dealt with the changes entrepreneurial activity makes every time a new process, product or company enters the market.


There are so many unique characteristics that an entrepreneur possesses, and there is no doubt in my mind that not everyone has these characteristics. These innovators are always going to be successful because of the way that they constantly come up with new products and services.

Let s take a look at some of the characteristics that an entrepreneur has:

Creativity is one of the ways that an entrepreneur will have a constant flow of new products, services, and new markets. They seem to be intoned with the things that people need and the follow through with creating a way to make it possible.

Let me give you an example. If you owned a printing business and the cost of your production was just running too high. An entrepreneur will find a way to introduce a way to keep that high cost of production down.

Enjoys challenges challenges are something that keeps an entrepreneurs mind working. Entrepreneurs will spend a good portion

of their time calculating the pros and cons. If there is not a challenge then they will move on to a new project.

Enthusiastic, you will never find an entrepreneur to be anything less then enthusiastic. They will talk forever about what they are passionate about never accept anything that they do not believe in with their whole heart.

Hardworking This is one of the reasons why an entrepreneur is so successful in nearly anything that they set their minds too. These definitely go hand and hand, with hard work follows success. If you don t work hard then how in the world do you expect to be successful, you won t.

Born leaders Being a leader is important for many different reasons. As a leader you will set yourself above the rest due to your effective planning organizing skills. A leader is always respected, but not always liked. When you are an entrepreneur you don t care about being liked all you want to do is get the job done and done correctly. This doesn t mean that you are not going to treat the people that you are working with like humans, but you don t stand for anything less then hard work.

When you are an entrepreneur there is always going to be a small amount of risk taking involved. Risk taking is part of the challenge, but this is a well thought out risk taking. You don t just jump right into

something without thinking it out completely from start to finish. The risk that you are about to take must be an attainable risk, if you believe that there is going to be a much higher risk of failing rather then succeeding then you will need to avoid that specific challenge. Entrepreneurs choose their challenges by carefully calculating every aspect of it.

This certain DNA structure of an entrepreneur is something that I feel you are born with. You can learn how to become a successful entrepreneur but a born entrepreneur is going to make it look so easy. If you want to become a successful entrepreneur then it s important that you work right along side of someone that was born with this special DNA structure and you will begin to understand the mindset of them.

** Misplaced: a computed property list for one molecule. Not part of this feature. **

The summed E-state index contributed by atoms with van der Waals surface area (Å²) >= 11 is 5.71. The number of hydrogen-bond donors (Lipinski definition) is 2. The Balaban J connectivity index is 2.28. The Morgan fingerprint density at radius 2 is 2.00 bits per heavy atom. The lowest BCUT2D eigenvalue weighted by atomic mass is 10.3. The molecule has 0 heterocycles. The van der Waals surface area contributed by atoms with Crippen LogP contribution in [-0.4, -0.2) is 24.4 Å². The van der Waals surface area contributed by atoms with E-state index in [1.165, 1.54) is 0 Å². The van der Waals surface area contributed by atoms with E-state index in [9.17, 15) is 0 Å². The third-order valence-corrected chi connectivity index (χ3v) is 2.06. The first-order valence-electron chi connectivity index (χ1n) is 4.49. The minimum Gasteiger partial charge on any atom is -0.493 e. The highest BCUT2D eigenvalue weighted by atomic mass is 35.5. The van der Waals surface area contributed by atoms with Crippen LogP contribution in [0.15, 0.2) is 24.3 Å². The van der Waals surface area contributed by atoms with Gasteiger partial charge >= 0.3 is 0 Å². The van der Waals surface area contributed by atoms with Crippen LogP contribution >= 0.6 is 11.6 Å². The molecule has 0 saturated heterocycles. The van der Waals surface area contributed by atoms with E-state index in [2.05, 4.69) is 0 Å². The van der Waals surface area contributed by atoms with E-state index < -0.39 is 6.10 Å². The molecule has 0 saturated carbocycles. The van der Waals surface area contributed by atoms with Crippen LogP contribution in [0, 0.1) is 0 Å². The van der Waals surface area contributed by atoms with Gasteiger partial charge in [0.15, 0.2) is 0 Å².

You can find many successful entrepreneurs that are offering their time to teach you how you too can become a successful entrepreneur. When you have finally made the decision that you want to have full control over your life and its future then you should look on the internet to find a successful entrepreneur to mimic.


By understanding your place in the economy, you can better position yourself for success. Entrepreneurs occupy a central position in a market economy. For it's the entrepreneurs who serve as the spark plug in the economy's engine, activating and stimulating all economic activity. The economic success of nations worldwide is the result of encouraging and rewarding the entrepreneurial instinct.

A society is prosperous only to the degree to which it rewards and encourages entrepreneurial activity because it is the entrepreneurs and their activities that are the critical determinant of the level of success, prosperity, growth and opportunity in any economy. The most dynamic societies in the world are the ones that have the most entrepreneurs, plus the economic and legal structure to encourage and motivate entrepreneurs to greater activities.

For years, economists viewed entrepreneurship as a small part of economic activity. But in the 1800s, the Austrian School of Economics was the first to recognize the entrepreneur as the person having the central role in all economic activity. Why is that?

Because it's entrepreneurial energy, creativity and motivation that trigger the production and sale of new products and services. It is the entrepreneur who undertakes the risk of the enterprise in search of profit and who seeks opportunities to profit by satisfying as yet unsatisfied needs.

Entrepreneurs seek disequilibrium - a gap between the wants and needs of customers and the products and services that are currently available. The entrepreneur then brings together the factors of production necessary to produce, offer and sell desired products and services. They invest and risk their money--and other people's money-to produce a product or service that can be sold at a profit.

More than any other member of our society, entrepreneurs are unique because they're capable of bringing together the money, raw materials, manufacturing facilities, skilled labor and land or buildings required to produce a product or service. And they're capable of arranging the marketing, sales and distribution of that product or service.